May there be peace in our days

The readings from Sirach end this week in this year’s cycle.  Interesting.  First, recall that Sirach (also titled, Ecclesiasticus) is not included in Protestant bibles.  No, it was excluded, along with other Old Testament books, by Luther and the Reformers whose framework for all things theological was Sola Scriptura.  That is, believers were to rely only Holy Scripture to understand God’s will for us, to know Jesus and His message for us. But Sola Scriptura based theology is theology in opposition to the Catholic Church, not to God’s Word.  God’s revelation is holy, wholly, infinite and found in Creation, in the Church, and in the Word.

That Sirach is not considered part of God’s Word means that entire generations of believers are deaf to the what the Spirit may be saying to them and the world through Sirach.  Generations that include believers today, here, in this country.

I find the mixture of these contextual facts so interesting – first and foremost the fact that Sirach was being read during a time in our country when Wisdom seemed to elude the politicians, the pundits, and the people.

With all that has taken place in our country in the past weeks – unemployment numbers that stagger, national debt that gets deeper by the second, tenuous foreign relations, the natural disaster that hit the eastern part of the country and the shifts in the political ideology of the electorate surfaced by the national, state and local election results – its a wonder that God could get a word in edgewise.

But He did if you were listening.

From Sirach.

I didn’t hear myself praying these verses, rather I heard them being prayed by many I know who have been so distraught by the election results.  Those who believe they witnessed for the first time in their lifetime a seismic shift that has forever altered the landscape of this country and impaired its ability to live into and offer to future generations a citizens’ life grounded first in Him and secondarily in the country’s founding principles.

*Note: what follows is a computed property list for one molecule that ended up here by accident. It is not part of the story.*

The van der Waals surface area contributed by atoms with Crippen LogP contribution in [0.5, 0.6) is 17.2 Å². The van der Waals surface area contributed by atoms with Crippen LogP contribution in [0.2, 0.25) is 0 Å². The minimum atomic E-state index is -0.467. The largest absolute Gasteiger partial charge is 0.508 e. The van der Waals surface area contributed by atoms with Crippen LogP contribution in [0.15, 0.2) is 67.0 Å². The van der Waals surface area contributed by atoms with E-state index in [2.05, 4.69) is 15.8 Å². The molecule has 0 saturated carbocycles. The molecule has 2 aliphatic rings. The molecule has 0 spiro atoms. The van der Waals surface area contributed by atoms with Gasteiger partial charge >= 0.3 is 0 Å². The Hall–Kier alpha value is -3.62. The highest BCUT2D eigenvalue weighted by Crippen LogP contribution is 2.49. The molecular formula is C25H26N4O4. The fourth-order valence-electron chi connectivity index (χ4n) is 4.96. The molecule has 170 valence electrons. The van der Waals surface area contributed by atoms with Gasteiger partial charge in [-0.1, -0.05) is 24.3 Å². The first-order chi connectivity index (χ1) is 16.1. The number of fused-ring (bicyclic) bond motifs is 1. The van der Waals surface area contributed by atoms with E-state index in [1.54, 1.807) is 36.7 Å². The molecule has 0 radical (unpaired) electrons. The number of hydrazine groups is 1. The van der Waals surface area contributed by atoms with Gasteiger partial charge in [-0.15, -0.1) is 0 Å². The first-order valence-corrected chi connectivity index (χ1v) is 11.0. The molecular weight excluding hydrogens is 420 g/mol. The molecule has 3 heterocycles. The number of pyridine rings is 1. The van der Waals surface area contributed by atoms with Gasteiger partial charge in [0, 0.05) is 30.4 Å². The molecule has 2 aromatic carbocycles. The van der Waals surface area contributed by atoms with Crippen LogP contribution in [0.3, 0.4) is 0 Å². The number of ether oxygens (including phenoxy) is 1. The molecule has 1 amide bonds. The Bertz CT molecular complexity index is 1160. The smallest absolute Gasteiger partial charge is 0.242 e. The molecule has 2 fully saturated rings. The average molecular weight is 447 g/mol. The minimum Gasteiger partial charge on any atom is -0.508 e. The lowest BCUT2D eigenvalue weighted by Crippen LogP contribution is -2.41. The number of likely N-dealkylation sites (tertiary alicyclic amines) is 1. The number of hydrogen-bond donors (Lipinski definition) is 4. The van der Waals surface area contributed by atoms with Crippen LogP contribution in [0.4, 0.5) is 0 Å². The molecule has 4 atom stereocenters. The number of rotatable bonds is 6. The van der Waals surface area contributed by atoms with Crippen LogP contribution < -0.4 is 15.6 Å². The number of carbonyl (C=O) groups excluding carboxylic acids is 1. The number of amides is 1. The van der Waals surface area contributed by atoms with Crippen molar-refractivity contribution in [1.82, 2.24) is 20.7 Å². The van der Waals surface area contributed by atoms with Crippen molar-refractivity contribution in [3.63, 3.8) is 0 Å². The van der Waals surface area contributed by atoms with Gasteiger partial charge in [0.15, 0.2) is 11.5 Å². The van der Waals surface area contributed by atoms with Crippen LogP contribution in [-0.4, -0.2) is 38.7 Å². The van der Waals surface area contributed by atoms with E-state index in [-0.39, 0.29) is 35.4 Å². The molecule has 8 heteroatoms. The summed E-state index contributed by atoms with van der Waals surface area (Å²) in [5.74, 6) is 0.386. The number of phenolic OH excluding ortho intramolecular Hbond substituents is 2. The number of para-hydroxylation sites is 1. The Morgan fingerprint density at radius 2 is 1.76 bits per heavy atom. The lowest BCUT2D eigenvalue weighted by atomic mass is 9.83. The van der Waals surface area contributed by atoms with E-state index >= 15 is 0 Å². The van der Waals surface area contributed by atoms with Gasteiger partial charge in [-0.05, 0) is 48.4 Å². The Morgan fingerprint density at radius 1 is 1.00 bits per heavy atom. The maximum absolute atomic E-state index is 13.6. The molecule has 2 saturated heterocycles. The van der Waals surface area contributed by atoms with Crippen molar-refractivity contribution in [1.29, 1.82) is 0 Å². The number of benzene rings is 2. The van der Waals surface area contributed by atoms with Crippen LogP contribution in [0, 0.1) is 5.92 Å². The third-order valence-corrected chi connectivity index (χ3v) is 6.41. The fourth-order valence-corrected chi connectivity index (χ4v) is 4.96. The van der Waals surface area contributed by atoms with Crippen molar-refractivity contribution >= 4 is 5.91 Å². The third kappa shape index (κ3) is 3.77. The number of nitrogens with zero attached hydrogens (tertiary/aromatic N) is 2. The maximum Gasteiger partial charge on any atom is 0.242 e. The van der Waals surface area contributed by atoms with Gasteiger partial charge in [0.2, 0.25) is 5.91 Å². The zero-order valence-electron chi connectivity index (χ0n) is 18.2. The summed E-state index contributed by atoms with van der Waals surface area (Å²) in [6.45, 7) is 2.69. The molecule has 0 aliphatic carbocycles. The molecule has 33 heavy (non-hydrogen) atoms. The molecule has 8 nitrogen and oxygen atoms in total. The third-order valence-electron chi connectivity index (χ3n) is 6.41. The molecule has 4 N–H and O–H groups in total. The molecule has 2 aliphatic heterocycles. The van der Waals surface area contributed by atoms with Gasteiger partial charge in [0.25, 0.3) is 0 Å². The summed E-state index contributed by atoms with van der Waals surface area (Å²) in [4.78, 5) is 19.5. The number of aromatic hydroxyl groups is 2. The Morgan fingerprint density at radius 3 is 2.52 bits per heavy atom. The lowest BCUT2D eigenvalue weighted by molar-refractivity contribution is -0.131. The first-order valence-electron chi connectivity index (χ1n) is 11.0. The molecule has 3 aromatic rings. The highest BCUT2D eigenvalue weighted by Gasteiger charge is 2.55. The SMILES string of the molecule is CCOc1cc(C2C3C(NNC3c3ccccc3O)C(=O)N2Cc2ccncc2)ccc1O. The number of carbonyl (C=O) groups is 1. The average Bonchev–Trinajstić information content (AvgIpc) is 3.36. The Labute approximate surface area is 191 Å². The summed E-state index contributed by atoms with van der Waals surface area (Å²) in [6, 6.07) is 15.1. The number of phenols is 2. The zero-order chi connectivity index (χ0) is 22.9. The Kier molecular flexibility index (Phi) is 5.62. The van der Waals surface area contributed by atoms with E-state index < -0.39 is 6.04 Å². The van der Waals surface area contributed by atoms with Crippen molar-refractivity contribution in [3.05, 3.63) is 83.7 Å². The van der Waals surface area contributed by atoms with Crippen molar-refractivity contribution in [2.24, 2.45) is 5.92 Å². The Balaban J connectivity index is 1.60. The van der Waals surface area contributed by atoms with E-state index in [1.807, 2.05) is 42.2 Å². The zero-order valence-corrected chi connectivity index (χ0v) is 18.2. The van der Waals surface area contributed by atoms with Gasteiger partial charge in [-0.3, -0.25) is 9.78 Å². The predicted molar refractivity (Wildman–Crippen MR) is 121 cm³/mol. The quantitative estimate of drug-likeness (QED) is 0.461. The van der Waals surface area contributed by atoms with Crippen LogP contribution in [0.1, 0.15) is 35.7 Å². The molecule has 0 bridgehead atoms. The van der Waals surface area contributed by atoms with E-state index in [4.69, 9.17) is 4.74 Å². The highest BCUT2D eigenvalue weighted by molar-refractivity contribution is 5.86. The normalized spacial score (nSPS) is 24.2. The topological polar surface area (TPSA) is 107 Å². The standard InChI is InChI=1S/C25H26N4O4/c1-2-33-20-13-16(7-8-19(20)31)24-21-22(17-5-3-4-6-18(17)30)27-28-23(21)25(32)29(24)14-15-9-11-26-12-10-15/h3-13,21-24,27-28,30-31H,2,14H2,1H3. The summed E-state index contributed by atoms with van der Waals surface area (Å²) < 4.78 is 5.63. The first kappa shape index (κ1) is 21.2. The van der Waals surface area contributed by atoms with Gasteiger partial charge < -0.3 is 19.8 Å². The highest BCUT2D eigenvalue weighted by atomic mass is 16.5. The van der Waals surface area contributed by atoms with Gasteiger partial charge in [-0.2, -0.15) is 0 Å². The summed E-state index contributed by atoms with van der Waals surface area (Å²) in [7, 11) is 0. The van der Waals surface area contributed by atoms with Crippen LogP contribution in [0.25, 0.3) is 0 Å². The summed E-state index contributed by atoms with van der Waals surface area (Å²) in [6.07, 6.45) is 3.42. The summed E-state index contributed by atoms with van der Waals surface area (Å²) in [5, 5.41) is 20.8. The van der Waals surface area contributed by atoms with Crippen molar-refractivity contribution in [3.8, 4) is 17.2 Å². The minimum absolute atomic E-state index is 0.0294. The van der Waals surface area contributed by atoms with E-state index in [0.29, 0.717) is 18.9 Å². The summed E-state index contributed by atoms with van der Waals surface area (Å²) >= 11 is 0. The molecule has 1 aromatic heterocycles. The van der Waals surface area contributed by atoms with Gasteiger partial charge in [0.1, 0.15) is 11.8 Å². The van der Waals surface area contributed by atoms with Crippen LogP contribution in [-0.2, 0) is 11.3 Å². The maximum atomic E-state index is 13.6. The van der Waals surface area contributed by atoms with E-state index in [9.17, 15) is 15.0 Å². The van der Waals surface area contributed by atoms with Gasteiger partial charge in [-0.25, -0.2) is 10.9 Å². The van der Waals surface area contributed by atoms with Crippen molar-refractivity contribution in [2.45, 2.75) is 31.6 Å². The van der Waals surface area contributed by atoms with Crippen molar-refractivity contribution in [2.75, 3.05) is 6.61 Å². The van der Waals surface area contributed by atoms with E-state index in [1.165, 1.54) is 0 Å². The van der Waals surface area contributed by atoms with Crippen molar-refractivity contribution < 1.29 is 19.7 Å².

The Spirit took me to an image of these folks gathered together to pray to the Most High, stepping back from a shared anxiety that the world they know has unalterably changed to seek God’s wisdom for how they shall then now live in this changed world.

But it hasn’t changed.  God’s world hasn’t.  The Word hasn’t.  The country may have.  But the world, the universe, the creation hasn’t changed and this prayer that the Israelites prayed is ‘proof text’, if you will – that God IS in everything, that the world IS His, now and forever.

22 And now bless the God of all,
who everywhere works great wonders,
who fosters our growth from birth,
and deals with us according to his mercy.
23 May he give us* gladness of heart,
and may there be peace in our* days
in Israel, as in the days of old.
24 May he entrust to us his mercy,
and may he deliver us in our* days!

May he give us gladness of heart.  In His time.  And His time is now.  The Spirit speaks to us now, assures us, now, gives us pause to know that all is well.  The world is His.  Not changed. His.   Now and forever more.

Praise Him.

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